That's the rise of ESR meters, suddenly electrolytics were plentiful,
being stretched to their limits, and in circuits where a bad capacitor
might not be so obvious as in the days of tubes, when you'd hear the hum
if the electrolytic was bad.

ESR meters rose up because suddenly this was a problem, but also it was
easier testing the electrolytics (especially in circuit) than trying to
figure out those newfangled switching supplies with all their feedback and
the like.

But other capacitors are a different matter. They are relatively small
value capacitors, far better at handling the higher frequencies. There
were paper capacitors which caused trouble, but those haven't seen new use
in decades (they had large inductance because of the way they were made,
and also they could go bad for their own reasons). A ceramic capacitor is
about the best higher frequency bypass capacitor you can get, though
packaging matters since the higher in frequency you go, the more the leads
count towards inductance. But ceramic capacitors don't go bad.

It's the same with other types of capacitors. They don't have electrolyte
to dry up, and since the small values are already better to handle higher
frequencies, that's not a problem.

ESR by definition is about testing electrolytics at higher frequencies.
SInce small value capacitors are better able to handle those, ESR doesn't
come into play.

This is the problem with that "Bad Caps" forum, a bit of knowledge makes
the members think they know a lot, and then they try to extend that bit of
knowledge to other capacitors, where it doesn't apply.

Some older capacitors (like from the fifties) need replacing, but that's a
different thing.

Michael

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On Thu, 23 Apr 2015 10:46:27 -0700, RobertMacy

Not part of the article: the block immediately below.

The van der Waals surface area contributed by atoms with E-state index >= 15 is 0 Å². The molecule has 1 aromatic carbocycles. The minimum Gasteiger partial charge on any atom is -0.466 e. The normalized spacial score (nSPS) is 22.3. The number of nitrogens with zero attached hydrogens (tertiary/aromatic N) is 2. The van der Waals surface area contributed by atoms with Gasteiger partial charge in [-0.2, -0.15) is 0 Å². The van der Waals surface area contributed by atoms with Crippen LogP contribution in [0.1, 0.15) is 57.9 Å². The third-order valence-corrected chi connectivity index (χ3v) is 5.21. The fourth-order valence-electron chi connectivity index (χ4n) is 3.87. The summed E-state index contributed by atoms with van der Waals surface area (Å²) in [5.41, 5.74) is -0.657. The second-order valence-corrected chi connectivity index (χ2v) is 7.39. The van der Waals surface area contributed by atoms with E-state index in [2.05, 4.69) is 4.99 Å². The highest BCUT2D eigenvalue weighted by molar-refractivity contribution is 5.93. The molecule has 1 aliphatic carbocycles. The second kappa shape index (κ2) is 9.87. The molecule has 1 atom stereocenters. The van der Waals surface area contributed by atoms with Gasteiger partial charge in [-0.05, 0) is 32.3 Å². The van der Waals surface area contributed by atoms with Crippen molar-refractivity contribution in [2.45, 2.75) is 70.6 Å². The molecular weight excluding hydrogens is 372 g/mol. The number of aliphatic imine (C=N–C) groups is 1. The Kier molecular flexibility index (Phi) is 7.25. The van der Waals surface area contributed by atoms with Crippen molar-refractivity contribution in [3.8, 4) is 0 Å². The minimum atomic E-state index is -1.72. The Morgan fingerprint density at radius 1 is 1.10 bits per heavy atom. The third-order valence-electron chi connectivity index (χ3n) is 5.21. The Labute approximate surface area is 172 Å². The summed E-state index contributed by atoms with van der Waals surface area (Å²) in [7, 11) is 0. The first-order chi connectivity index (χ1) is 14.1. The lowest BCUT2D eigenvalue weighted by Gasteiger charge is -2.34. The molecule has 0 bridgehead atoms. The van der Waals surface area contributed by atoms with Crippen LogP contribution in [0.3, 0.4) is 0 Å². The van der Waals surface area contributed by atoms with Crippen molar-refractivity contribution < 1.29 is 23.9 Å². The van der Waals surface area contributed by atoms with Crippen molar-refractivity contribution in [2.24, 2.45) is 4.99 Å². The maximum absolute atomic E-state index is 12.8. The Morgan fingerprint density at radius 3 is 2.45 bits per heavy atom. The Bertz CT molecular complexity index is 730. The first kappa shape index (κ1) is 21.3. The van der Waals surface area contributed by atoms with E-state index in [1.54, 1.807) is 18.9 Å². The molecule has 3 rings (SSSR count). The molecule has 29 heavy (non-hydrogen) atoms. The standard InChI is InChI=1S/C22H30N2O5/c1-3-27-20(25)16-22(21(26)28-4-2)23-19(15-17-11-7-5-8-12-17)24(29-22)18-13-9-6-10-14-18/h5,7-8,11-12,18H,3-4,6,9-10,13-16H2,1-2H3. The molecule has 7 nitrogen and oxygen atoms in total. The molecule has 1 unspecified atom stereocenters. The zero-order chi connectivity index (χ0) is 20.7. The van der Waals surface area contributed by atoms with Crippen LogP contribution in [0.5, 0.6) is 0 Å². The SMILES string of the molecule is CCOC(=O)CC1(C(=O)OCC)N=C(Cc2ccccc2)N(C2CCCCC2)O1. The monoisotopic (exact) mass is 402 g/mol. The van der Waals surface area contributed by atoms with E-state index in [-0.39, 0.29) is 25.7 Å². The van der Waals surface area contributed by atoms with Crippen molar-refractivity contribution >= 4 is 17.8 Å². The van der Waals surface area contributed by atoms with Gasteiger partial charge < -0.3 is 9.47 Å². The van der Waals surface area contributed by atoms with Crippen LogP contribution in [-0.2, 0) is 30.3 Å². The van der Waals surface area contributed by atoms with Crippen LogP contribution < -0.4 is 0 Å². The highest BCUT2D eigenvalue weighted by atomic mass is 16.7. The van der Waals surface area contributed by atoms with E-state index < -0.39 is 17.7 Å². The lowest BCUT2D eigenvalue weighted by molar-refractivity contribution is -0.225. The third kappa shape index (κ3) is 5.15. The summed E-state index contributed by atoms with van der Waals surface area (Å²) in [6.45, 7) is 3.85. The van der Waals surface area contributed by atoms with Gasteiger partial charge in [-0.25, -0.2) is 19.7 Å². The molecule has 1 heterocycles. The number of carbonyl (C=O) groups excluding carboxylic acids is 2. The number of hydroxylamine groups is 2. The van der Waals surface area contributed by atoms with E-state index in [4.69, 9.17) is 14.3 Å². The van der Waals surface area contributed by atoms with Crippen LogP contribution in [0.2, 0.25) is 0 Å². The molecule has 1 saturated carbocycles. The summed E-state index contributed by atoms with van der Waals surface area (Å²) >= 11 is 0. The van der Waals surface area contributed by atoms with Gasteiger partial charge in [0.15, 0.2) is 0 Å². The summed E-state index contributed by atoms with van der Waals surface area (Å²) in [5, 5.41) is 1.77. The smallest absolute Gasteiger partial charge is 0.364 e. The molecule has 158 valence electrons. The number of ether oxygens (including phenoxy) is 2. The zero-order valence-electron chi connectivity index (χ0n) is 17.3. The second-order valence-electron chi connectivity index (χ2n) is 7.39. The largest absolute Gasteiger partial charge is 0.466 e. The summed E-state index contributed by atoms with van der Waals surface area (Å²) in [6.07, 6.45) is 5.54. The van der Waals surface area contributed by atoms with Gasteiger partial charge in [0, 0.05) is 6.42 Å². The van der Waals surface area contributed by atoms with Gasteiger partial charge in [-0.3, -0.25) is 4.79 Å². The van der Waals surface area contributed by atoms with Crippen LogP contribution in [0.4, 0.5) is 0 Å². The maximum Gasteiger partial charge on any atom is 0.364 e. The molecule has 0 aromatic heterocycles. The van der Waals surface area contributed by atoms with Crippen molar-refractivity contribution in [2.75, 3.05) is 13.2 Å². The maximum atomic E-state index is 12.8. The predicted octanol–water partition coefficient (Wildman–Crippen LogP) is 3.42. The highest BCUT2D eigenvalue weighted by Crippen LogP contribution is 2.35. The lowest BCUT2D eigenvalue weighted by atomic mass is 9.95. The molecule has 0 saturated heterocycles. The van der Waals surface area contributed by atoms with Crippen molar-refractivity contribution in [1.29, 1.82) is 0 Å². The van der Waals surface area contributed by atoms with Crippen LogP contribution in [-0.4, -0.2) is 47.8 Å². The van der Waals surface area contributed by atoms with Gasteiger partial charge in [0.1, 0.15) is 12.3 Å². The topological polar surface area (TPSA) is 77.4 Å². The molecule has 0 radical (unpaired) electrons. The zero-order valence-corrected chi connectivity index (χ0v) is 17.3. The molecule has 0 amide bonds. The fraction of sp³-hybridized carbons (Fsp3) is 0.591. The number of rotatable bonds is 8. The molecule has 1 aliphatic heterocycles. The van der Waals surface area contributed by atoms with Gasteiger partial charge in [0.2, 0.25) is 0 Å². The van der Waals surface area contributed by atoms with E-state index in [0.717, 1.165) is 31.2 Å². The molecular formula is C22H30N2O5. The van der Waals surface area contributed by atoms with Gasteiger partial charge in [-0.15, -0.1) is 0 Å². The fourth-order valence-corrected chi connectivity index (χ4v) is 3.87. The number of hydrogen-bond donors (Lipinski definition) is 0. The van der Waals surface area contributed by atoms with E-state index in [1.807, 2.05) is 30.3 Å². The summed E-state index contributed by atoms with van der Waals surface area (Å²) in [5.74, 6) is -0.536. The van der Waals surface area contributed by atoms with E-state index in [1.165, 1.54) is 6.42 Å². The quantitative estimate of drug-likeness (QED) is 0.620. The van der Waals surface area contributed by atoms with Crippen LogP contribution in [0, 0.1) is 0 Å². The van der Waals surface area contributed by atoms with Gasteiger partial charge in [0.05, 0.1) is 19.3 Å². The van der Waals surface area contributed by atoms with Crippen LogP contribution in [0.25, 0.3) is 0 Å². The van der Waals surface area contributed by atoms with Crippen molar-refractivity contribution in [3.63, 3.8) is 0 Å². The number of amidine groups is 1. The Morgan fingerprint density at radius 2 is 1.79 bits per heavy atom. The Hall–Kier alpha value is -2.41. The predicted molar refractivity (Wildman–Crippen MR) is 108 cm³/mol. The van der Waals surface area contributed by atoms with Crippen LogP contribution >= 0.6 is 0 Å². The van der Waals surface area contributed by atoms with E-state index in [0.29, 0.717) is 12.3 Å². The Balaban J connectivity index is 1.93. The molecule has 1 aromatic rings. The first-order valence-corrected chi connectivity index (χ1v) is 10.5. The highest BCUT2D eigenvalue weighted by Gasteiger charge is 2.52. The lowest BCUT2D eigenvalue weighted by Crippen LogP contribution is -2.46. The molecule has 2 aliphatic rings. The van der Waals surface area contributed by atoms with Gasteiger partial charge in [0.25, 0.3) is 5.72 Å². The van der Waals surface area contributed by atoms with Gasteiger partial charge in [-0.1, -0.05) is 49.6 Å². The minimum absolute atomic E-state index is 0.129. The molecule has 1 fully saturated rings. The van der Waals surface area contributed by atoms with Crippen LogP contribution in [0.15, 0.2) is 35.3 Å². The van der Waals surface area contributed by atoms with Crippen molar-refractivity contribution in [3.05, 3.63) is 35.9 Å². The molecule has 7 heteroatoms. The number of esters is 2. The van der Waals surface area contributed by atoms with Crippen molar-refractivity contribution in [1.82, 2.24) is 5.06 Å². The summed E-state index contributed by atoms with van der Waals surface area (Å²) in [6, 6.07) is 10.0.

wrote:

On Thu, 23 Apr 2015 08:21:00 -0700, Jeff Liebermann
wrote:

On Thu, 23 Apr 2015 05:35:06 -0700, RobertMacy
wrote:

Or, you can use your soundcard and do any spectrum from 10Hz to around
91kHz, and actually get plots of Re(Z) amd Im(Z) vs Freq. I used my card
nad found a 'tracking' relationship between reactive impedance and the
loss in an aluminum cap! My whole career, that was something I never
knew
existed [paid attention to]! But, found verified in an AppNote from AVX.
Very educational to 'play' with such an inexpensive instrument.


ESR is normally measured at 100KHz. A 192KHz sound card won't do
100KHz.

I'm more into the RF chacteristics of passive components which
requires a VNA (vector network analyzer). For example:

"Measuring Capacitor Parameters Using Vector Network Analyzers"
http://electronics.etfbl.net/journal/Vol18No1/xPaper_05.pdf
Notice on the first page that the authors redefine ESR as the residual
resistance at resonance. Sigh.

Oops. gotta run...


a Soundcard that can do 192kS/s, like Creative Lab's old EMU1212, will
give you over 120 dB dynamic range to approx 89kHz.


Most of the 192 KHz cards will digitize to 24 bits. That's a
theoretical 144 dB:
http://en.wikipedia.org/wiki/Audio_bit_depth#Quantization

These daze, the next big thing are 32 bit 384 KHz sound cards:
https://hifiduino.wordpress.com/2011/12/28/musiland-dragon/
http://www.antelopeaudio.com/en/products/Zodiac-Gold-DAC
http://www.speeddragon.com/index.php?controller=Default&action=ProductInfo&Id =572
http://www.amazon.com/dp/B00A2QL1CI/?tag=fox003-20
These are audiophile grade toys, so please have your loan advisor
available before pricing.

That ratio is 89% of
100kHz and as people have noticed there's not a lot of difference being
slightly off in frequency by small margin. How much 'error' between 100kHz
and 89kHz would one expect when measuring esr? Well, unless here's a high
Q resonance in there.


Good point. Close enough. However, for a few centi-bucks extra, a
384 KHz sound card will probably work up to about 150 KHz.


--
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150 Felker St #D
http://www.LearnByDestroying.com
Santa Cruz CA 95060 http://802.11junk.com
Skype: JeffLiebermann AE6KS 831-336-2558
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Topresponding to get above all the BS, all capacitors have ESR. All capacitors have ESL as well as leakage. It is a matter of what is important and what is not. to understand this you need to know what these capacitors are for.